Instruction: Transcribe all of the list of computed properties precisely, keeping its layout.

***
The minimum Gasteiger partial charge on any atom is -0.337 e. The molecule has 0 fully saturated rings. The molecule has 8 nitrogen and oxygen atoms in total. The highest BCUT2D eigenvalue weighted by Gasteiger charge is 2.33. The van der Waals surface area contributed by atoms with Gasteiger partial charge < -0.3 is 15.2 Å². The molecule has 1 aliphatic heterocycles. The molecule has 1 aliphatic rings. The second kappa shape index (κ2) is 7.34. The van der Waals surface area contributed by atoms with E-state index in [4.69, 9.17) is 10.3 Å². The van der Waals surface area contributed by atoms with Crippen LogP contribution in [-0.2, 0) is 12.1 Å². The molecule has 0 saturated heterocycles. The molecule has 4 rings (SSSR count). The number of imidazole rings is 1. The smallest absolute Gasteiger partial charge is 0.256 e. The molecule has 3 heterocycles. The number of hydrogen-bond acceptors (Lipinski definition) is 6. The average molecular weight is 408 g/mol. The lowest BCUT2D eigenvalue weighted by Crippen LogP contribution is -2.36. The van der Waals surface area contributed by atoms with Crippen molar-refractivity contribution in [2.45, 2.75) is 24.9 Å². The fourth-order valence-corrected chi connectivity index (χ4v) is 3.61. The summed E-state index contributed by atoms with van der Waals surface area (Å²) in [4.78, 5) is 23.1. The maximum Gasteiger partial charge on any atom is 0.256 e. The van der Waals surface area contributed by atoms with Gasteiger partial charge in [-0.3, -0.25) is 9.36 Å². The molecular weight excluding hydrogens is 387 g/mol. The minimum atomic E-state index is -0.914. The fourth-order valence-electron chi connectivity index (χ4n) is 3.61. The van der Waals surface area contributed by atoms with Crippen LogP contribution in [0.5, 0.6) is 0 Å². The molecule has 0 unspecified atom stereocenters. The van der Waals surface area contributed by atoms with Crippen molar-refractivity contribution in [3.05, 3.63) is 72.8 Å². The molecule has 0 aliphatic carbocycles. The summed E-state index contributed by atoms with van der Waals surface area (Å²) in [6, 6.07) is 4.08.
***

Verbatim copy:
The minimum Gasteiger partial charge on any atom is -0.337 e. The molecule has 0 fully saturated rings. The molecule has 8 nitrogen and oxygen atoms in total. The highest BCUT2D eigenvalue weighted by Gasteiger charge is 2.33. The van der Waals surface area contributed by atoms with Gasteiger partial charge < -0.3 is 15.2 Å². The molecule has 1 aliphatic heterocycles. The molecule has 1 aliphatic rings. The second kappa shape index (κ2) is 7.34. The van der Waals surface area contributed by atoms with E-state index in [4.69, 9.17) is 10.3 Å². The van der Waals surface area contributed by atoms with Crippen LogP contribution in [-0.2, 0) is 12.1 Å². The molecule has 0 saturated heterocycles. The molecule has 4 rings (SSSR count). The number of imidazole rings is 1. The smallest absolute Gasteiger partial charge is 0.256 e. The molecule has 3 heterocycles. The number of hydrogen-bond acceptors (Lipinski definition) is 6. The average molecular weight is 408 g/mol. The lowest BCUT2D eigenvalue weighted by Crippen LogP contribution is -2.36. The van der Waals surface area contributed by atoms with Crippen molar-refractivity contribution in [2.45, 2.75) is 24.9 Å². The fourth-order valence-corrected chi connectivity index (χ4v) is 3.61. The summed E-state index contributed by atoms with van der Waals surface area (Å²) in [4.78, 5) is 23.1. The maximum Gasteiger partial charge on any atom is 0.256 e. The van der Waals surface area contributed by atoms with Gasteiger partial charge in [-0.3, -0.25) is 9.36 Å². The molecular weight excluding hydrogens is 387 g/mol. The minimum atomic E-state index is -0.914. The fourth-order valence-electron chi connectivity index (χ4n) is 3.61. The van der Waals surface area contributed by atoms with Crippen LogP contribution in [0.5, 0.6) is 0 Å². The molecule has 0 unspecified atom stereocenters. The van der Waals surface area contributed by atoms with Crippen molar-refractivity contribution in [3.05, 3.63) is 72.8 Å². The molecule has 0 aliphatic carbocycles. The summed E-state index contributed by atoms with van der Waals surface area (Å²) in [6, 6.07) is 4.08.